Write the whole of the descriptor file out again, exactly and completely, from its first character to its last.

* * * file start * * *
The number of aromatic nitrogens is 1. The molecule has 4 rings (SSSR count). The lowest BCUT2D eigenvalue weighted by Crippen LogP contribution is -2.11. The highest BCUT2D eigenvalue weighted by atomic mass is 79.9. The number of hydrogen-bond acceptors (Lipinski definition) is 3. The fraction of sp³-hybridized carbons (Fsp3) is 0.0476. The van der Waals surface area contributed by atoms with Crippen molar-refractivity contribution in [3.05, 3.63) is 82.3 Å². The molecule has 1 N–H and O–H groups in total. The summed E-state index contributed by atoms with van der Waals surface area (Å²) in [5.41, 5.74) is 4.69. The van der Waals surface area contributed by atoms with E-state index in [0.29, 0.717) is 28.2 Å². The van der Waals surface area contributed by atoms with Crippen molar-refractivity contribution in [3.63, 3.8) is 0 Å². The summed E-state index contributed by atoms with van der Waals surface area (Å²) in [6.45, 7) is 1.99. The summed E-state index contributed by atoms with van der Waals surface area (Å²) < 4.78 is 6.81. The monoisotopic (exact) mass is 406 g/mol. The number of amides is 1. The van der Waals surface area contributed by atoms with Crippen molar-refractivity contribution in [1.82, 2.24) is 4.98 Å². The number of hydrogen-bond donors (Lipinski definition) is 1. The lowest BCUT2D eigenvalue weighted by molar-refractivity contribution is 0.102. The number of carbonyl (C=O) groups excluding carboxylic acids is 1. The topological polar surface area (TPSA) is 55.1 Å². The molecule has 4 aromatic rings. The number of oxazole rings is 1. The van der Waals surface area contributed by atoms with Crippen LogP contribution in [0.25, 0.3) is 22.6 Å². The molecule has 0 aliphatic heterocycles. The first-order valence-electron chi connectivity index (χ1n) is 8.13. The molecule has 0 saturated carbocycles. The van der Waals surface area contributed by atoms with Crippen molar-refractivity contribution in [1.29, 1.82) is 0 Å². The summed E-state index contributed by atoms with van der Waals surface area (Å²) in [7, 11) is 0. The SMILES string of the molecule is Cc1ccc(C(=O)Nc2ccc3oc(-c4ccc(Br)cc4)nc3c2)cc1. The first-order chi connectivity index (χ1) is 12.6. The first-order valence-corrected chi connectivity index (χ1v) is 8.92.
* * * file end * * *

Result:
The number of aromatic nitrogens is 1. The molecule has 4 rings (SSSR count). The lowest BCUT2D eigenvalue weighted by Crippen LogP contribution is -2.11. The highest BCUT2D eigenvalue weighted by atomic mass is 79.9. The number of hydrogen-bond acceptors (Lipinski definition) is 3. The fraction of sp³-hybridized carbons (Fsp3) is 0.0476. The van der Waals surface area contributed by atoms with Crippen molar-refractivity contribution in [3.05, 3.63) is 82.3 Å². The molecule has 1 N–H and O–H groups in total. The summed E-state index contributed by atoms with van der Waals surface area (Å²) in [5.41, 5.74) is 4.69. The van der Waals surface area contributed by atoms with E-state index in [0.29, 0.717) is 28.2 Å². The van der Waals surface area contributed by atoms with Crippen molar-refractivity contribution in [3.63, 3.8) is 0 Å². The summed E-state index contributed by atoms with van der Waals surface area (Å²) in [6.45, 7) is 1.99. The summed E-state index contributed by atoms with van der Waals surface area (Å²) < 4.78 is 6.81. The monoisotopic (exact) mass is 406 g/mol. The number of amides is 1. The van der Waals surface area contributed by atoms with Crippen molar-refractivity contribution in [1.82, 2.24) is 4.98 Å². The number of hydrogen-bond donors (Lipinski definition) is 1. The lowest BCUT2D eigenvalue weighted by molar-refractivity contribution is 0.102. The number of carbonyl (C=O) groups excluding carboxylic acids is 1. The topological polar surface area (TPSA) is 55.1 Å². The molecule has 4 aromatic rings. The number of oxazole rings is 1. The van der Waals surface area contributed by atoms with Crippen LogP contribution in [0.25, 0.3) is 22.6 Å². The molecule has 0 aliphatic heterocycles. The first-order valence-electron chi connectivity index (χ1n) is 8.13. The molecule has 0 saturated carbocycles. The van der Waals surface area contributed by atoms with Crippen molar-refractivity contribution in [1.29, 1.82) is 0 Å². The summed E-state index contributed by atoms with van der Waals surface area (Å²) in [7, 11) is 0. The SMILES string of the molecule is Cc1ccc(C(=O)Nc2ccc3oc(-c4ccc(Br)cc4)nc3c2)cc1. The first-order chi connectivity index (χ1) is 12.6. The first-order valence-corrected chi connectivity index (χ1v) is 8.92.